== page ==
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Schizophrenia is a brain disorder that causes a person to:

  • Hear or see things that others do not
  • Feel like others are plotting against them
  • Have problems thinking clearly
  • Withdraw from others

There is no cure. It is managed with medicine and counseling. Natural therapies have been used to help ease symptoms. This does not replace the need for medicine.

Natural Therapies

Likely Effective

These therapies are likely to help ease symptoms:

  • d-Serine —an amino acid found in the brain A1-A2
  • Exercise U1, U2
  • Mindfulness exercises help a person become aware of their senses and feelings in the moment without judging them.R1-R3

May Be Effective

These herbs and supplements may help ease symptoms:

  • Ginkgo biloba is a large tree with fan-shaped leaves.H1-H5
  • N-acetylcysteine is an acid found in human cells.I1-I5
  • Omega-3 fatty acids are found in foods, such as fish and flaxseed. They can also be found in a supplement.J1-J7
  • Sarcosine is an amino acid.K1-K5
  • Vitamin supplements , such as B6, B8, B12, vitamin C , and folate L1-L7

These therapies have also been used:

  • Acupuncture B1, B2
  • Animal-assisted therapy X1
  • Art therapy C1-C3
  • Music therapy D1, D2
  • Physical therapy V1
  • Progressive muscle relaxation E1-E2
  • Repetitive transcranial magnetic stimulation (rTMS) is a form of brain stimulation therapy.F1-F9
  • Yoga G1-G6

Unlikely to Be Effective

  • Ayurvedic medicine is a holistic healing system from India.N1
  • Glycine is an amino acid.O1-O3
  • Hypnotherapy M1

Not Enough Data to Assess

  • Alpha-lipoic acid Q1
  • Cannabis P1-P3
  • Chinese calligraphy T1
  • Dance therapy Y1
  • Eicosapentaenoic acid Z1
  • Horticultural therapy W1
  • Probiotics AA1
  • Traditional Chinese medicine S1, S2
  • Tai Chi BB1

Editorial process and description of evidence categories can be found at EBSCO NAT Editorial Process.

Herbs and Supplements to Be Used With Caution

Talk to your doctor about any supplements or therapy you would like to use. Some can interfere with treatment or make conditions worse.

  • Ginkgo biloba —May interact harmfully with many commonly prescribed medicines.
  • N-acetylcysteine —May not be advised based on side effects seen during trials, which increase with dosage. This may include nausea, vomiting, fever, or sore throat.
  • Vitamin B3 —May cause flushing or redness on your face, if more than 100 mg a day are taken. If you are taking high doses, talk to your doctor about testing for liver function.
  • Vitamin B6 —Doses as low as 200 mg a day may result in nerve damage.
  • Vitamin C — Excessive vitamin C may be associated with kidney stone formation. Don’t take vitamin C with iron supplements or blood thinners. Use caution when taking vitamin C and acetaminophen.



A1. Cho SE, Na KS, et al. Low d-serine levels in schizophrenia: A systematic review and meta-analysis. Neurosci Lett. 2016;634:42-51.

A2. Panizzutti R, Fisher M, et al. Association between increased serum d-serine and cognitive gains induced by intensive cognitive training in schizophrenia. Schizophr Res. 2018 Apr 23 [Epub ahead of print].


B1. van den Noort M, Yeo S, et al. Acupuncture as add-on treatment of the positive, negative, and cognitive symptoms of patients with schizophrenia: a systematic review. Medicines (Basel). 2018 Mar 30;5(2).

B2. Shen X, Xia J, et al. Acupuncture for schizophrenia. Cochrane Database Syst Rev. 2014 Oct 20;(10):CD005475.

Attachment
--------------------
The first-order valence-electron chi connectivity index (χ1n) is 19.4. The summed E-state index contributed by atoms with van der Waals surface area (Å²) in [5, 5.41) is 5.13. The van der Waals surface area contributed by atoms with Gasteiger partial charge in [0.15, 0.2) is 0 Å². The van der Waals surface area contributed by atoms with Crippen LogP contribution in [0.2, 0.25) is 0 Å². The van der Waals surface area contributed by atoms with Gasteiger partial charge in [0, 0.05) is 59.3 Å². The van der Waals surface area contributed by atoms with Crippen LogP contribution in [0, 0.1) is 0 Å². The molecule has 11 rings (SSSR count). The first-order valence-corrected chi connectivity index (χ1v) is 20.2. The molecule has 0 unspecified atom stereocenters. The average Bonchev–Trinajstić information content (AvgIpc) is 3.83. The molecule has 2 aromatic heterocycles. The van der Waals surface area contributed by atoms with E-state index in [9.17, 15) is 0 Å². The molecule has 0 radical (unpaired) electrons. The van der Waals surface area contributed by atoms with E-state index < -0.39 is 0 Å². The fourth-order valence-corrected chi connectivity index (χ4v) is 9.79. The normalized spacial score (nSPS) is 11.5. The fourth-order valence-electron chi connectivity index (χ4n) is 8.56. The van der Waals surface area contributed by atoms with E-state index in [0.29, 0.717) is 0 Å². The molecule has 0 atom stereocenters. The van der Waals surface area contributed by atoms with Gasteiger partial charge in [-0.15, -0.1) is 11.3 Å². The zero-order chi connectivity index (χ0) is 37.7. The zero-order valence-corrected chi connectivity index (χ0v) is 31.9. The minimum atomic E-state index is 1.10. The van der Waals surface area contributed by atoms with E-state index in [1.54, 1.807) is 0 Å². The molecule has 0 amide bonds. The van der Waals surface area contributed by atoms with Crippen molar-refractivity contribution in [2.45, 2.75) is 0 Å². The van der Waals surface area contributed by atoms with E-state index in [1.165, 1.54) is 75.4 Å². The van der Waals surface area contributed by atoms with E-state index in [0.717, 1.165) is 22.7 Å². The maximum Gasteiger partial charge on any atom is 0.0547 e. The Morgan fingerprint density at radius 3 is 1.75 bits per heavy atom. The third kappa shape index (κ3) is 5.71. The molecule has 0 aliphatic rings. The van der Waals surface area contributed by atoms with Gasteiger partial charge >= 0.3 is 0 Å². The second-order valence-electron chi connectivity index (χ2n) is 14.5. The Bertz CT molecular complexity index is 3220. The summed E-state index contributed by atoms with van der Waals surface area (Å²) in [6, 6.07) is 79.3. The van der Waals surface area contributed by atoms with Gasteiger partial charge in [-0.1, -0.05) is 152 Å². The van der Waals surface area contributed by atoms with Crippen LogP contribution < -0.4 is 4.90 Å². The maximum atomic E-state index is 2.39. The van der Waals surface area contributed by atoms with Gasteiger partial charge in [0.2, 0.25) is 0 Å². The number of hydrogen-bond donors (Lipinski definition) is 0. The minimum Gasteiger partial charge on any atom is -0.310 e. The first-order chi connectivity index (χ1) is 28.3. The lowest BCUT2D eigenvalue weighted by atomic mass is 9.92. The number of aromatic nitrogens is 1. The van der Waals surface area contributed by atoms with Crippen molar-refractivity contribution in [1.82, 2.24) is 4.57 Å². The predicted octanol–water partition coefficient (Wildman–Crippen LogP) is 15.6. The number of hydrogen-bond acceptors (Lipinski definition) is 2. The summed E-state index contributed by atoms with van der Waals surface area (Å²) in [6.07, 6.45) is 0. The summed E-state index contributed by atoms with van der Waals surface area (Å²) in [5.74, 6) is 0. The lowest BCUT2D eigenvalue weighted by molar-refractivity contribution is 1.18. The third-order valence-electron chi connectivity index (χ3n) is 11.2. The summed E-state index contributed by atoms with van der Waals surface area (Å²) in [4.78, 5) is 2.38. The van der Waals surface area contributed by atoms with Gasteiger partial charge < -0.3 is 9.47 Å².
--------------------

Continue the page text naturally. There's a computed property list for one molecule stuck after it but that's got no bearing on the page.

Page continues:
Art Therapy

C1. C1. Crawford MJ, Killaspy H, et al. Group art therapy as an adjunctive treatment for people with schizophrenia: multicentre pragmatic randomised trial. BMJ. 2012;344:e846.

C2. Ruiz MI, Aceituno D, et al. Art therapy for schizophrenia? Medwave. 2017;17(Suppl1):e6845.

C3. Qiu HZ, Ye ZJ, et al. Effect of an art brut therapy program called go beyond the schizophrenia (GBTS) on prison inmates with schizophrenia in mainland China-A randomized, longitudinal, and controlled trial. Clin Psychol Psychother. 2017;24(5):1069-1078.

Music Therapy

D1. Geretsegger M, Mössler KA, et al. Music therapy for people with schizophrenia and schizophrenia-like disorders. Cochrane Database Syst Rev. 2017;5:CD004025.

D2. Tseng PT, Chen YW, et al. Significant treatment effect of adjunct music therapy to standard treatment on the positive, negative, and mood symptoms of schizophrenic patients: a meta-analysis. BMC Psychiatry. 2016 Jan 26;16:16.

Progressive Muscle Relaxation

E1. Vancampfort D, Correll CU, et al. Progressive muscle relaxation in persons with schizophrenia: a systematic review of randomized controlled trials. Clin Rehabil. 2013;27(4):291-298.

E2. Wang FZ, Luo D, et al. Combined intervention with education and progressive muscle relaxation on quality of life, functional disability, and positive symptoms in patients with acute schizophrenia. J Altern Complement Med. 2015;21(3):159-165.

Repetitive Transcranial Magnetic Stimulation

F1. Tranulis C, Sepehry AA, et al. Should we treat auditory hallucinations with repetitive transcranial magnetic stimulation? A metaanalysis. Can J Psychiatry. 2008;53(9):577-586.

F2. Wobrock T, Guse B, et al. Left prefrontal high-frequency repetitive transcranial magnetic stimulation for the treatment of schizophrenia with predominant negative symptoms: a sham-controlled, randomized multicenter trial. Biol Psychiatry. 2015;77(11):979-988.

F3. Dougall N, Maayan N, et al. Transcranial magnetic stimulation (TMS) for schizophrenia. Cochrane Database Syst Rev. 2015;(8):CD006081.

F4. Bais L, Liemburg E, et al. Effects of low frequency rTMS treatment on brain networks for inner speech in patients with schizophrenia and auditory verbal hallucinations. Prog Neuropsychopharmacol Biol Psychiatry. 2017;78:105-113.